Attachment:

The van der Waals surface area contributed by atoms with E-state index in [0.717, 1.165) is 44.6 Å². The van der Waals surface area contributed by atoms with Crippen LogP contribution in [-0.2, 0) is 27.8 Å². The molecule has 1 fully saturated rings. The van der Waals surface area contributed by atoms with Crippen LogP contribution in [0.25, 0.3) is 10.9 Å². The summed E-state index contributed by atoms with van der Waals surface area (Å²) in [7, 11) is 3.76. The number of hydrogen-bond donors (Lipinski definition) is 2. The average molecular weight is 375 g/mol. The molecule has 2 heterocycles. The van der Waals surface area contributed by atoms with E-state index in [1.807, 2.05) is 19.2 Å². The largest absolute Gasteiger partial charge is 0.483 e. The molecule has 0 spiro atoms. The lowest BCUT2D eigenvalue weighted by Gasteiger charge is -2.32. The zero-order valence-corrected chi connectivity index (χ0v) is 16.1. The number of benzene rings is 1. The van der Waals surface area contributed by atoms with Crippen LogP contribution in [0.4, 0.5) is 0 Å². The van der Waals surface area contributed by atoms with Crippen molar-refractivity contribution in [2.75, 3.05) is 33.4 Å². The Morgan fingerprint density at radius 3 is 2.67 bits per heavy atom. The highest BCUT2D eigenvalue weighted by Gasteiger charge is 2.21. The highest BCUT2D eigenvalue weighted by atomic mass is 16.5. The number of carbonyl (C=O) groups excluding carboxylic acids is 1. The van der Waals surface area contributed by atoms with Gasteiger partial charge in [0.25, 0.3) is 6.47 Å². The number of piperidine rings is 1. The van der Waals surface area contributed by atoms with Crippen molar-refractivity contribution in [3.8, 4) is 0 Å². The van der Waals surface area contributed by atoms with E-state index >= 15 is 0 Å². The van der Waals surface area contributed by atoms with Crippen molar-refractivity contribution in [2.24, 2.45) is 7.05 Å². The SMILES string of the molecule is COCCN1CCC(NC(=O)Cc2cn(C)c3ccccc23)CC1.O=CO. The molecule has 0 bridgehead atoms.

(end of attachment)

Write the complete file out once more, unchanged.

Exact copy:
The van der Waals surface area contributed by atoms with E-state index in [0.717, 1.165) is 44.6 Å². The van der Waals surface area contributed by atoms with Crippen LogP contribution in [-0.2, 0) is 27.8 Å². The molecule has 1 fully saturated rings. The van der Waals surface area contributed by atoms with Crippen LogP contribution in [0.25, 0.3) is 10.9 Å². The summed E-state index contributed by atoms with van der Waals surface area (Å²) in [7, 11) is 3.76. The number of hydrogen-bond donors (Lipinski definition) is 2. The average molecular weight is 375 g/mol. The molecule has 2 heterocycles. The van der Waals surface area contributed by atoms with E-state index in [1.807, 2.05) is 19.2 Å². The largest absolute Gasteiger partial charge is 0.483 e. The molecule has 0 spiro atoms. The lowest BCUT2D eigenvalue weighted by Gasteiger charge is -2.32. The zero-order valence-corrected chi connectivity index (χ0v) is 16.1. The number of benzene rings is 1. The van der Waals surface area contributed by atoms with Crippen LogP contribution in [0.4, 0.5) is 0 Å². The van der Waals surface area contributed by atoms with Crippen molar-refractivity contribution in [2.75, 3.05) is 33.4 Å². The Morgan fingerprint density at radius 3 is 2.67 bits per heavy atom. The highest BCUT2D eigenvalue weighted by Gasteiger charge is 2.21. The highest BCUT2D eigenvalue weighted by atomic mass is 16.5. The number of carbonyl (C=O) groups excluding carboxylic acids is 1. The van der Waals surface area contributed by atoms with Gasteiger partial charge in [0.25, 0.3) is 6.47 Å². The number of piperidine rings is 1. The van der Waals surface area contributed by atoms with Crippen molar-refractivity contribution in [3.8, 4) is 0 Å². The van der Waals surface area contributed by atoms with E-state index >= 15 is 0 Å². The van der Waals surface area contributed by atoms with Crippen molar-refractivity contribution in [2.24, 2.45) is 7.05 Å². The SMILES string of the molecule is COCCN1CCC(NC(=O)Cc2cn(C)c3ccccc23)CC1.O=CO. The molecule has 0 bridgehead atoms.